Progressive dehydration. The reason your gut is unhappy at that point is in part due to the dehydration that occurs during exercise. We have a fluid absorption limit of about 1-1.5 liters per hour, while we can have sweat rates of 1-3 liters per hour. You don’t need to be a genius to deduce what will happen as you exercise for an entire day! This further emphasizes the reasons to start off hydrated, and drink appropriate amounts (and types) of fluids during the day.

Be wary of NSAIDs. This was not a direct lesson learned by me but something that one of my clients had to deal with. He’d been taking Advil very regularly for several months prior to the race. Advil and other NSAIDs are known to cause increases in intestinal permeability, something that also happens with extended exercise. This means you’ll be much more likely to have GI issues during your race, which will mean you will probably fall behind on your fueling, and be much more likely to bonk on the run.

Bring your own drinks. Skratch is my preferred sports drink, and I started the day with three bottles of that. Out of convenience I went with the Gatorade Endurance that the course provided, which posed a couple of problems…

Gatorade recently reformulated their ‘endurance’ product, likely based on emerging research which is a good thing. However, this is brand new and wasn’t available to test out before the race. Also, Gatorade Endurance is a 6% carbohydrate solution, which means it has about 60 g of carbohydrate per liter. In contrast Skratch is typically mixed around 4% solution which not only tastes better, but is likely better from a fluid absorption standpoint. I mixed the Gatorade on the course with water, but I still would have been happier if I’d brought some individual packs of Skratch to mix in my bottles on the course.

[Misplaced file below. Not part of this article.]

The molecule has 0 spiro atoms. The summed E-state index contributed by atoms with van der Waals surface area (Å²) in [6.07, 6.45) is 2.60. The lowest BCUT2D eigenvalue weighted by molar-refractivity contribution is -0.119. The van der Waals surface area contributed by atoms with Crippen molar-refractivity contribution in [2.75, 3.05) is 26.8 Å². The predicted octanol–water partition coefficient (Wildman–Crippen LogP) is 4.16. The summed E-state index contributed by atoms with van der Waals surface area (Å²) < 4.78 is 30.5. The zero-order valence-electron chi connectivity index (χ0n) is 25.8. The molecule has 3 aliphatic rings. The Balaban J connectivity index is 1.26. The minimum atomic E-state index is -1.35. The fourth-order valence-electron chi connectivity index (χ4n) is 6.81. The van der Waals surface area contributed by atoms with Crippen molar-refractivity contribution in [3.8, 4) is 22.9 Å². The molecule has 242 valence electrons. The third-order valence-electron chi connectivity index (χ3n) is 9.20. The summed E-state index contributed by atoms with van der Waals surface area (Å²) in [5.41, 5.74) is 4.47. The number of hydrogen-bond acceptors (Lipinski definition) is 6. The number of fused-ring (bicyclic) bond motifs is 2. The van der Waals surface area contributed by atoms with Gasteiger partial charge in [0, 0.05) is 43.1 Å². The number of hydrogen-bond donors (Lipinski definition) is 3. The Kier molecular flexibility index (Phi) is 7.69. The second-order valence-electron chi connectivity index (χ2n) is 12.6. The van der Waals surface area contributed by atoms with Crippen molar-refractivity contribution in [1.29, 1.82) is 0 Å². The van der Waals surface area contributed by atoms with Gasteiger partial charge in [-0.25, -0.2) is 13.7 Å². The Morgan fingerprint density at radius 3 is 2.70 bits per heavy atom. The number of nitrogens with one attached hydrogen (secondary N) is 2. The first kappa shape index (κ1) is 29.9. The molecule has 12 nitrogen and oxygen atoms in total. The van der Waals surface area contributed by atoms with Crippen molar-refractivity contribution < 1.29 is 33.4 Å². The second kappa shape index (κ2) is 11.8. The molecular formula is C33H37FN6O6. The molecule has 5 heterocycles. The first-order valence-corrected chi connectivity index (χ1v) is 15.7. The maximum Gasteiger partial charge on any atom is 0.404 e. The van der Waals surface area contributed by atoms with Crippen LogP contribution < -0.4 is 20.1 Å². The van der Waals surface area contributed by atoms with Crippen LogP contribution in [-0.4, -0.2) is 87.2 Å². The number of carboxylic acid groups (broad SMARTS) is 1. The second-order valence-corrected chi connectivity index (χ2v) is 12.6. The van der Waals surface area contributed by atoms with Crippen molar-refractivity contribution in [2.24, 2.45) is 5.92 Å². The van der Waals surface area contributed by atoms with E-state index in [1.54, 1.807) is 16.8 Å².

Finally, I realized that it’s not just about nutrition and the most perfect fueling plan can’t make up for untrained legs! I had some ankle issues during training that required physical therapy and prevented me from really running for about seven weeks. I was eventually able to build up the milage but only up to about 13 miles. So I did the race not knowing how my legs would hold up through the marathon. By the middle of the run I had a tough time running, and it wasn’t because my heart rate was high, and it wasn’t because I’d bonked or even had low energy. This was mechanical stress, and my body just hurt when I tried to turn my legs over. I was able to get through it, and realized the importance of putting in the miles for all three disciplines.

Overall, it was far and away the toughest thing I’ve ever done and I learned a whole lot throughout training and race day. With that being said, I know I will be back for more.

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2 comments.

  • Jaycee Cary

    Congratulations, Jeff! That is quite an accomplishment. I always learn something from you and think you do a great job of balancing the theoretical and the practical. BTW how did you get bone broth on course? Do you make your own?

    • Jeff

      Thanks Jaycee! And luckily the race provided it, one of the sponsors was a Canadian bone broth company. I have made my own but not very often. I may be more inclined to do it now though.